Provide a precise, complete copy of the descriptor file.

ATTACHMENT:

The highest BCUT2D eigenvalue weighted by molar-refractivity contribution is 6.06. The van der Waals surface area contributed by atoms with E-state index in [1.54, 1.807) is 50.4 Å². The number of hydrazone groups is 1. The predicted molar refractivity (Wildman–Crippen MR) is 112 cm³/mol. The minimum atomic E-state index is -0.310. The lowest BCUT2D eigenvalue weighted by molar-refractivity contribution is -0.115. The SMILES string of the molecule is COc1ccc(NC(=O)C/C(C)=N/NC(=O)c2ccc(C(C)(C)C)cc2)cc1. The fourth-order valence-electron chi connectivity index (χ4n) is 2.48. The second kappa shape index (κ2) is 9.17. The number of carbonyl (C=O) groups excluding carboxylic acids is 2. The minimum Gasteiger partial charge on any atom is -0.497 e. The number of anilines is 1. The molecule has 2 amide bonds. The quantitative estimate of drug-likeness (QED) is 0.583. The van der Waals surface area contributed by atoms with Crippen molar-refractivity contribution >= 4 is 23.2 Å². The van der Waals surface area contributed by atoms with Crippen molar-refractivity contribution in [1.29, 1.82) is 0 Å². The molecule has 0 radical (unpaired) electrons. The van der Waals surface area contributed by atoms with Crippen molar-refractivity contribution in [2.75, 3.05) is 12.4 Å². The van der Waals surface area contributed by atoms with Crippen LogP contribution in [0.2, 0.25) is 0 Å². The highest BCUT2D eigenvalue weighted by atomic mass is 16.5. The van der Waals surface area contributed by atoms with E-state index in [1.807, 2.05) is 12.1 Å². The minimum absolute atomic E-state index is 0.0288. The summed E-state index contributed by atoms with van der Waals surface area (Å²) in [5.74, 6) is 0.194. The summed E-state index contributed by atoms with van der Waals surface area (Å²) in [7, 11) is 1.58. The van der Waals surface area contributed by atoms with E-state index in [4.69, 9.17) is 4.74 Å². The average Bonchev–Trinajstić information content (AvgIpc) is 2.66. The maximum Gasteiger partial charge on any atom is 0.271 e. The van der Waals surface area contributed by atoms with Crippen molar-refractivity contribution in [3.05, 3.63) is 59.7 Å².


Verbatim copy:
The highest BCUT2D eigenvalue weighted by molar-refractivity contribution is 6.06. The van der Waals surface area contributed by atoms with E-state index in [1.54, 1.807) is 50.4 Å². The number of hydrazone groups is 1. The predicted molar refractivity (Wildman–Crippen MR) is 112 cm³/mol. The minimum atomic E-state index is -0.310. The lowest BCUT2D eigenvalue weighted by molar-refractivity contribution is -0.115. The SMILES string of the molecule is COc1ccc(NC(=O)C/C(C)=N/NC(=O)c2ccc(C(C)(C)C)cc2)cc1. The fourth-order valence-electron chi connectivity index (χ4n) is 2.48. The second kappa shape index (κ2) is 9.17. The number of carbonyl (C=O) groups excluding carboxylic acids is 2. The minimum Gasteiger partial charge on any atom is -0.497 e. The number of anilines is 1. The molecule has 2 amide bonds. The quantitative estimate of drug-likeness (QED) is 0.583. The van der Waals surface area contributed by atoms with Crippen molar-refractivity contribution >= 4 is 23.2 Å². The van der Waals surface area contributed by atoms with Crippen molar-refractivity contribution in [1.29, 1.82) is 0 Å². The molecule has 0 radical (unpaired) electrons. The van der Waals surface area contributed by atoms with Crippen molar-refractivity contribution in [2.75, 3.05) is 12.4 Å². The van der Waals surface area contributed by atoms with Crippen LogP contribution in [0.2, 0.25) is 0 Å². The highest BCUT2D eigenvalue weighted by atomic mass is 16.5. The van der Waals surface area contributed by atoms with E-state index in [1.807, 2.05) is 12.1 Å². The minimum absolute atomic E-state index is 0.0288. The summed E-state index contributed by atoms with van der Waals surface area (Å²) in [5.74, 6) is 0.194. The summed E-state index contributed by atoms with van der Waals surface area (Å²) in [7, 11) is 1.58. The van der Waals surface area contributed by atoms with E-state index in [4.69, 9.17) is 4.74 Å². The average Bonchev–Trinajstić information content (AvgIpc) is 2.66. The maximum Gasteiger partial charge on any atom is 0.271 e. The van der Waals surface area contributed by atoms with Crippen molar-refractivity contribution in [3.05, 3.63) is 59.7 Å².